In order to avoid buying a "male" winterberry holly, will another holly variety in my yard sufficiently pollinate "her"

Patrick F
by Patrick F
I don't know the name of the other holly variety (15 of them), but the leaves are "rectangular" and sport 5 very sharp points. They are about 75 ft from my chosen planting site.
  5 answers
  • Mike and Anne Mike and Anne on Jan 22, 2012
    Winterberry hollies are either serrata or verticillata species. Your existing plants are probably aquafolium or cornuta hollies that will not pollinate the new plant. You will need to find the specific pollinating plant for the female you purchased and it will depend on whether the female plant is an early blooming or late blooming cultivar. . One of your independent garden centers in Cary will be a better source of information on the specific cultivar than one of the big box stores.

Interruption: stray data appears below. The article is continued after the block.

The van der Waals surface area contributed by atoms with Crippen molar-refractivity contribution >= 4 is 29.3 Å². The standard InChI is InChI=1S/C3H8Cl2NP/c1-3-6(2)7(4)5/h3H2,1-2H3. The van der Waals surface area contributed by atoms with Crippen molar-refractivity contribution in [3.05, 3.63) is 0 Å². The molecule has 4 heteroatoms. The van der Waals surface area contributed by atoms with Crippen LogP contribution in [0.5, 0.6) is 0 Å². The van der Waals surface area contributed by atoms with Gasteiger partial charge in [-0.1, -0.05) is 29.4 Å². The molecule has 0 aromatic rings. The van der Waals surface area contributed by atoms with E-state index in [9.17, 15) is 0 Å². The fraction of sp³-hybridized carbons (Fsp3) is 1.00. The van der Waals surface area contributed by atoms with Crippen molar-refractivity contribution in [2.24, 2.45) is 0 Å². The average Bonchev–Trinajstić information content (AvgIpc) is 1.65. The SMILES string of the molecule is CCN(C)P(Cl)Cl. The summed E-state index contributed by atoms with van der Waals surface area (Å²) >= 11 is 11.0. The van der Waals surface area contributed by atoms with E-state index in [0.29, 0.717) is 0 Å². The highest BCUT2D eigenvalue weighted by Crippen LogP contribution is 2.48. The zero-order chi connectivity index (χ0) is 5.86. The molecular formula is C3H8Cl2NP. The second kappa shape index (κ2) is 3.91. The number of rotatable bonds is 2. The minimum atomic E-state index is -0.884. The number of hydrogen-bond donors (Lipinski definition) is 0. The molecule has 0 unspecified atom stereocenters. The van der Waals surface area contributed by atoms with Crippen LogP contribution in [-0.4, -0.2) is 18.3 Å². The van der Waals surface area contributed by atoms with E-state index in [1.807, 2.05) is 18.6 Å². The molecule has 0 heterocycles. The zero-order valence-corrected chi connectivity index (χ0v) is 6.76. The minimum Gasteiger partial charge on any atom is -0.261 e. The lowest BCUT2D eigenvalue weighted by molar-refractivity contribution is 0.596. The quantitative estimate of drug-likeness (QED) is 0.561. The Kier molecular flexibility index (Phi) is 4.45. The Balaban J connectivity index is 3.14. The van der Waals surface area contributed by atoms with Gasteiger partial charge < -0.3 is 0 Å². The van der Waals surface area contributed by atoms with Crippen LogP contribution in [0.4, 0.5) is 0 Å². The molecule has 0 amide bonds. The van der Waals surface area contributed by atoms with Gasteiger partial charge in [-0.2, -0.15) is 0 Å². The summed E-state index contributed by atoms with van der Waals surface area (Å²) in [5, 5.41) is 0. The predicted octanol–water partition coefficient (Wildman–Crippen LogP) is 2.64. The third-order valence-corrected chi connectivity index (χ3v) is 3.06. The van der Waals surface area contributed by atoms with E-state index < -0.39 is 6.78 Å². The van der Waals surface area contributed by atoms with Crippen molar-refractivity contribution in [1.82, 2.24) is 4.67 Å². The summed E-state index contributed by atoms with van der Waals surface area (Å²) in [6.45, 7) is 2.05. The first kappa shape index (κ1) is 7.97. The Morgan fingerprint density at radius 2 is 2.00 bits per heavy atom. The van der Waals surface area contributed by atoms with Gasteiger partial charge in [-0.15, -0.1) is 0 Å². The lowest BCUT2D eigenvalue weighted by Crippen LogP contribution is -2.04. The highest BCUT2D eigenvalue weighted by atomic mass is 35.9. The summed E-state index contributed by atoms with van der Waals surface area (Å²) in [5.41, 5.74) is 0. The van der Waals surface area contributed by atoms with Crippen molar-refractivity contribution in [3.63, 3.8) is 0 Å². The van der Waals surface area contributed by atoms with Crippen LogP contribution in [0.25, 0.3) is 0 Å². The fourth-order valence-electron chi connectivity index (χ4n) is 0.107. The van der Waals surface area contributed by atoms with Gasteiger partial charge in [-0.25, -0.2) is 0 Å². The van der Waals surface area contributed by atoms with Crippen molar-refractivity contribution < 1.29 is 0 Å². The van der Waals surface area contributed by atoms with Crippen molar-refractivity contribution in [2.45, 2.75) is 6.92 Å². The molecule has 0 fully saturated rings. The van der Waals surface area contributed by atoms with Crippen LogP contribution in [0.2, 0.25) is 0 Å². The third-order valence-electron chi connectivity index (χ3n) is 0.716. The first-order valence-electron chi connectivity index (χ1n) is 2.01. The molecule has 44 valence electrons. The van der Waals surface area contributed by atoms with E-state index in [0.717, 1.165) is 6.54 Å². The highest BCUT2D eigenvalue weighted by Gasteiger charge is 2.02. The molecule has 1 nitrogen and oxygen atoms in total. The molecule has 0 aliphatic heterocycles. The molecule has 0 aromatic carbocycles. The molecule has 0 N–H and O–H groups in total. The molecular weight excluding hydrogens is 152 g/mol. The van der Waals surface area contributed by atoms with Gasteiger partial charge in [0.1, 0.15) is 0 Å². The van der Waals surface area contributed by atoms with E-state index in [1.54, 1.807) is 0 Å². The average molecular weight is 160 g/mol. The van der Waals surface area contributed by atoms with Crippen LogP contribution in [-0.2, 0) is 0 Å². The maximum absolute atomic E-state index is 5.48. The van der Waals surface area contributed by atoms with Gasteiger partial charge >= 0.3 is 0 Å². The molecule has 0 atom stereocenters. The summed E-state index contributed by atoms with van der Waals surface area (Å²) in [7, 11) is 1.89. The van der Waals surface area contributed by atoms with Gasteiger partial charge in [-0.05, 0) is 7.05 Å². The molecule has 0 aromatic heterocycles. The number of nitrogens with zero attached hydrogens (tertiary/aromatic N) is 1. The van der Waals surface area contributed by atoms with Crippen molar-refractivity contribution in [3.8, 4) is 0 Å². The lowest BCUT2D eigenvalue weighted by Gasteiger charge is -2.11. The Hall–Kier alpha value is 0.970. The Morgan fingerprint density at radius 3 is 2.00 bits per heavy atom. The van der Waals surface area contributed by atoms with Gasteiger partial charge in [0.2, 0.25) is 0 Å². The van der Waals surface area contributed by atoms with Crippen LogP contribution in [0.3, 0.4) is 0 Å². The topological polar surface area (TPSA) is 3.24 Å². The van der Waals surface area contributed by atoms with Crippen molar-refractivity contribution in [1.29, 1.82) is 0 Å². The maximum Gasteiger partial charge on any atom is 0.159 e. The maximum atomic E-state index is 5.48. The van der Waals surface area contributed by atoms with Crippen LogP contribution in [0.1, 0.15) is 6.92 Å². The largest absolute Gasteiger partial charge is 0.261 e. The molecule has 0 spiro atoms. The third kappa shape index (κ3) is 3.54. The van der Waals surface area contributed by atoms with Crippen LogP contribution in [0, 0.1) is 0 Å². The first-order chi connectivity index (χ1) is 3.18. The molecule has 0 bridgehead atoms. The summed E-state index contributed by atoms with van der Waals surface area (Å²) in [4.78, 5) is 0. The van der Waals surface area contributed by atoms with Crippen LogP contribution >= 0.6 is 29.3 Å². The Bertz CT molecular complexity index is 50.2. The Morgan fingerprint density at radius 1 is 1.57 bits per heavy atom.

• Douglas Hunt Douglas Hunt on Jan 23, 2012
    Mike and Anne are exactly right. Here's a good guide to holly pollination from Hometalk contributor and Georgia Gardener Walter Reeves:

  • Erica Glasener Erica Glasener on Jan 23, 2012
    Mikd and Anne offer you good advice. The good news is that you only need one male to pollinate a group of females of a specific type. More garden centers are offering them for sale together. You will be glad if you spend the money when you see the results. Happy gardening.

  • Patrick F Patrick F on Jan 23, 2012
    Thanks for the responses, guys. I guess it will be Jim Dandy to the rescue....... Patrick

  • Douglas Hunt Douglas Hunt on Jan 24, 2012
    Winterberry looks great in a mass. You may end up giving Jim Dandy a harem!